Neuroprotection in Huntington’s Disease via Transcriptional Modification
- Author(s): Nguyen, Janice M.
- et al.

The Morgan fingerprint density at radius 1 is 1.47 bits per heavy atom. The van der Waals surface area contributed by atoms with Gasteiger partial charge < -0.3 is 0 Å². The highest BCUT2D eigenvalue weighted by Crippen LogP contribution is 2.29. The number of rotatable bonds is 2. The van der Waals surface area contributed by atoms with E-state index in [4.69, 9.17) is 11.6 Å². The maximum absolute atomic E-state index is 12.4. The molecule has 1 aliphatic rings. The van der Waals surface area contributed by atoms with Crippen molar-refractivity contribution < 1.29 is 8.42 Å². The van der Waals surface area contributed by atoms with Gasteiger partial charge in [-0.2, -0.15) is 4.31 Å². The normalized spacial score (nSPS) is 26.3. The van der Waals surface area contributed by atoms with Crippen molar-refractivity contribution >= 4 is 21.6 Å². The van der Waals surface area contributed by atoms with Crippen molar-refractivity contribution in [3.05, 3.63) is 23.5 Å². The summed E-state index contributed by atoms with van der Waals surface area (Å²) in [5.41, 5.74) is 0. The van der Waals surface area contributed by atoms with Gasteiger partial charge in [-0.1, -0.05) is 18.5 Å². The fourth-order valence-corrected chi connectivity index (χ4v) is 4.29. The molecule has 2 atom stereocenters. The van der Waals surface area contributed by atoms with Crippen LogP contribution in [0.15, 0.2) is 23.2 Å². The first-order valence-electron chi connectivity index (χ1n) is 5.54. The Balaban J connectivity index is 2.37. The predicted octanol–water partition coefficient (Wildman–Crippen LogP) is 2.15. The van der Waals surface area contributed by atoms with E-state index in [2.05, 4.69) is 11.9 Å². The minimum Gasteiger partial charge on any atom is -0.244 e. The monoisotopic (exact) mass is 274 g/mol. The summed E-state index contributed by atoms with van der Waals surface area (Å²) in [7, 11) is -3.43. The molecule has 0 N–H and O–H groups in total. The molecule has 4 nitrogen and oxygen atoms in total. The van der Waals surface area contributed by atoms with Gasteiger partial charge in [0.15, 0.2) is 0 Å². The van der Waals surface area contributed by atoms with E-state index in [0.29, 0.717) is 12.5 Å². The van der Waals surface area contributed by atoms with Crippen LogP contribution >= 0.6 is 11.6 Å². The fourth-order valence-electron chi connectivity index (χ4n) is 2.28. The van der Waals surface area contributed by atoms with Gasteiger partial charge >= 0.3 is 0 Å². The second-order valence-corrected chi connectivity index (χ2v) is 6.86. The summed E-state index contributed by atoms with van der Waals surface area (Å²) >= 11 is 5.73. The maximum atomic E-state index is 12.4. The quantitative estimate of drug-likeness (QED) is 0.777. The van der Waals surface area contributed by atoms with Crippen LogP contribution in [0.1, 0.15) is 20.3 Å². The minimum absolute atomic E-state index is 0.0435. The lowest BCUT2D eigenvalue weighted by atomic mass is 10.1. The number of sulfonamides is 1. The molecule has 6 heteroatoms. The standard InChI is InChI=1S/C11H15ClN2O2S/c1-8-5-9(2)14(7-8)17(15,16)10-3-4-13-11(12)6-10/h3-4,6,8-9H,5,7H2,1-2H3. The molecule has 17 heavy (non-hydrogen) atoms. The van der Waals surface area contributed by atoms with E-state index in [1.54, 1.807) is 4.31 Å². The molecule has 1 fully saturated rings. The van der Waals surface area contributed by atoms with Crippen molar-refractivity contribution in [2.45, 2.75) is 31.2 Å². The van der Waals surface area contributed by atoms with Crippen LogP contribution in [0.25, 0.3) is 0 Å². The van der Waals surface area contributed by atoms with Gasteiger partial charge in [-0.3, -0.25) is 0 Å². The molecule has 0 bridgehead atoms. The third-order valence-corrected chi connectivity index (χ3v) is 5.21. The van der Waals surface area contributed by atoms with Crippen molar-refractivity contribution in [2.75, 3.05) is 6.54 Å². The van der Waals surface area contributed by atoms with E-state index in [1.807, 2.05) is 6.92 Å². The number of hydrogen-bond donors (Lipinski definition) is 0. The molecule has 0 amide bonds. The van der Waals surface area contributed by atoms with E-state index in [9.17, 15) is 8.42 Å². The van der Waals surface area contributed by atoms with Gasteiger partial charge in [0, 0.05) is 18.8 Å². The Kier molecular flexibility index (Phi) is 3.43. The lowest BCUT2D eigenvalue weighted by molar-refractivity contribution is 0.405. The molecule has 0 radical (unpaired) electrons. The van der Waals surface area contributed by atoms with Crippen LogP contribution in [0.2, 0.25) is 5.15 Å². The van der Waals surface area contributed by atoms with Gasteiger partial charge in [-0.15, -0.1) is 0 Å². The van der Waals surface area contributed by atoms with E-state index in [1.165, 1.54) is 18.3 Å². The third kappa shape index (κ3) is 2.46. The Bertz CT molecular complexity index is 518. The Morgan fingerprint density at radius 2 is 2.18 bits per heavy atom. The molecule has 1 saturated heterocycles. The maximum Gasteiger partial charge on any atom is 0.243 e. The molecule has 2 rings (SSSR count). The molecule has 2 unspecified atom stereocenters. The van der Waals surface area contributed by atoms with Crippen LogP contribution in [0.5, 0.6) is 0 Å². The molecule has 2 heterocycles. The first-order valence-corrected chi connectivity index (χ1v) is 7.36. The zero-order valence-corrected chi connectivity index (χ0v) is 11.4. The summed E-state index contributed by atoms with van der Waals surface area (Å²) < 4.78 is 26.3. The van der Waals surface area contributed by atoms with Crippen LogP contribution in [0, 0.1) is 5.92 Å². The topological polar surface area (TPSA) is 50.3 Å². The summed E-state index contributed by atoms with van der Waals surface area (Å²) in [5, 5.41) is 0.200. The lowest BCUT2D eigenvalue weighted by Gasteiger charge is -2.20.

Huntington's disease (HD) is a progressive autosomal dominant neurodegenerative disorder characterized by motor cognitive dysfunction. Mitochondrial dysfunction and metabolic deficits are implicated in the pathophysiology of neurodegenerative diseases such as Parkinson's disease and HD and have been linked to the transcriptional dysregulation of peroxisome proliferator-activated receptor gamma coactivator-1 alpha (PGC-1a). Of the members of the PPAR family of transcription factors which require co-activation by PCG-1a, PPAR delta is the most ubiquitous and abundant in the central nervous system. Previous studies have demonstrated that PPAR-delta is dysregulated in HD leading to impairment of mitochondrial function. Furthermore, activation of the PPAR-delta pathway provided neuroprotective effects in HD models, implicating this pathway as an important therapeutic target for HD. The purpose of this study was to investigate the hypothesis that neuroprotection imparted by Bexarotene in vitro is mediated by the PPAR-delta pathway.